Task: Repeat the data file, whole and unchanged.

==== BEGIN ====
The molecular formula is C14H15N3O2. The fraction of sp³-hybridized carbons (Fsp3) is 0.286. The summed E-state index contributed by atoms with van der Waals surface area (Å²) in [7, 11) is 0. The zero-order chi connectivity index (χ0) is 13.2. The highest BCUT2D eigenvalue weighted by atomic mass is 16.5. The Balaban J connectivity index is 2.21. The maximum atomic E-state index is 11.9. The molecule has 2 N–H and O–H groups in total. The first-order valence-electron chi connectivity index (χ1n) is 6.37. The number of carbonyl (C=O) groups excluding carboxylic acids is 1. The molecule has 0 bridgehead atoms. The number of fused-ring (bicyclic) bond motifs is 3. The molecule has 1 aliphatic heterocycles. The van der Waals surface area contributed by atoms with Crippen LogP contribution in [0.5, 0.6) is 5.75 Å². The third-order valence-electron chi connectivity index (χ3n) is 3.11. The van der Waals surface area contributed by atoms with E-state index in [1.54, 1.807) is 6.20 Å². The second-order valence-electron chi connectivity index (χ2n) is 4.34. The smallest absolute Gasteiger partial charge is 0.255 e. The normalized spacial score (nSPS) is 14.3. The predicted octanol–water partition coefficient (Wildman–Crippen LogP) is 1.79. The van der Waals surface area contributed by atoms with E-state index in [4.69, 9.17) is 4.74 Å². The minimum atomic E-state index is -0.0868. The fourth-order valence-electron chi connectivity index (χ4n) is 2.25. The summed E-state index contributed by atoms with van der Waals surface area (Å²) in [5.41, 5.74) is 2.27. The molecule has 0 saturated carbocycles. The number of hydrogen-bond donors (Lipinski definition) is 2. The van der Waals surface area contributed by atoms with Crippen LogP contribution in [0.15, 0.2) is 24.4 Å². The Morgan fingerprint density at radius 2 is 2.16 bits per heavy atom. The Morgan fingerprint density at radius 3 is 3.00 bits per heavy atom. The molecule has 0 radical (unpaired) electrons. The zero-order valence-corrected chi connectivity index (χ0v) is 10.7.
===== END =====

The molecular formula is C14H15N3O2. The fraction of sp³-hybridized carbons (Fsp3) is 0.286. The summed E-state index contributed by atoms with van der Waals surface area (Å²) in [7, 11) is 0. The zero-order chi connectivity index (χ0) is 13.2. The highest BCUT2D eigenvalue weighted by atomic mass is 16.5. The Balaban J connectivity index is 2.21. The maximum atomic E-state index is 11.9. The molecule has 2 N–H and O–H groups in total. The first-order valence-electron chi connectivity index (χ1n) is 6.37. The number of carbonyl (C=O) groups excluding carboxylic acids is 1. The molecule has 0 bridgehead atoms. The number of fused-ring (bicyclic) bond motifs is 3. The molecule has 1 aliphatic heterocycles. The van der Waals surface area contributed by atoms with Crippen LogP contribution in [0.5, 0.6) is 5.75 Å². The third-order valence-electron chi connectivity index (χ3n) is 3.11. The van der Waals surface area contributed by atoms with E-state index in [1.54, 1.807) is 6.20 Å². The second-order valence-electron chi connectivity index (χ2n) is 4.34. The smallest absolute Gasteiger partial charge is 0.255 e. The normalized spacial score (nSPS) is 14.3. The predicted octanol–water partition coefficient (Wildman–Crippen LogP) is 1.79. The van der Waals surface area contributed by atoms with E-state index in [4.69, 9.17) is 4.74 Å². The minimum atomic E-state index is -0.0868. The fourth-order valence-electron chi connectivity index (χ4n) is 2.25. The summed E-state index contributed by atoms with van der Waals surface area (Å²) in [5.41, 5.74) is 2.27. The molecule has 0 saturated carbocycles. The number of hydrogen-bond donors (Lipinski definition) is 2. The van der Waals surface area contributed by atoms with Crippen LogP contribution in [0.15, 0.2) is 24.4 Å². The Morgan fingerprint density at radius 2 is 2.16 bits per heavy atom. The Morgan fingerprint density at radius 3 is 3.00 bits per heavy atom. The molecule has 0 radical (unpaired) electrons. The zero-order valence-corrected chi connectivity index (χ0v) is 10.7.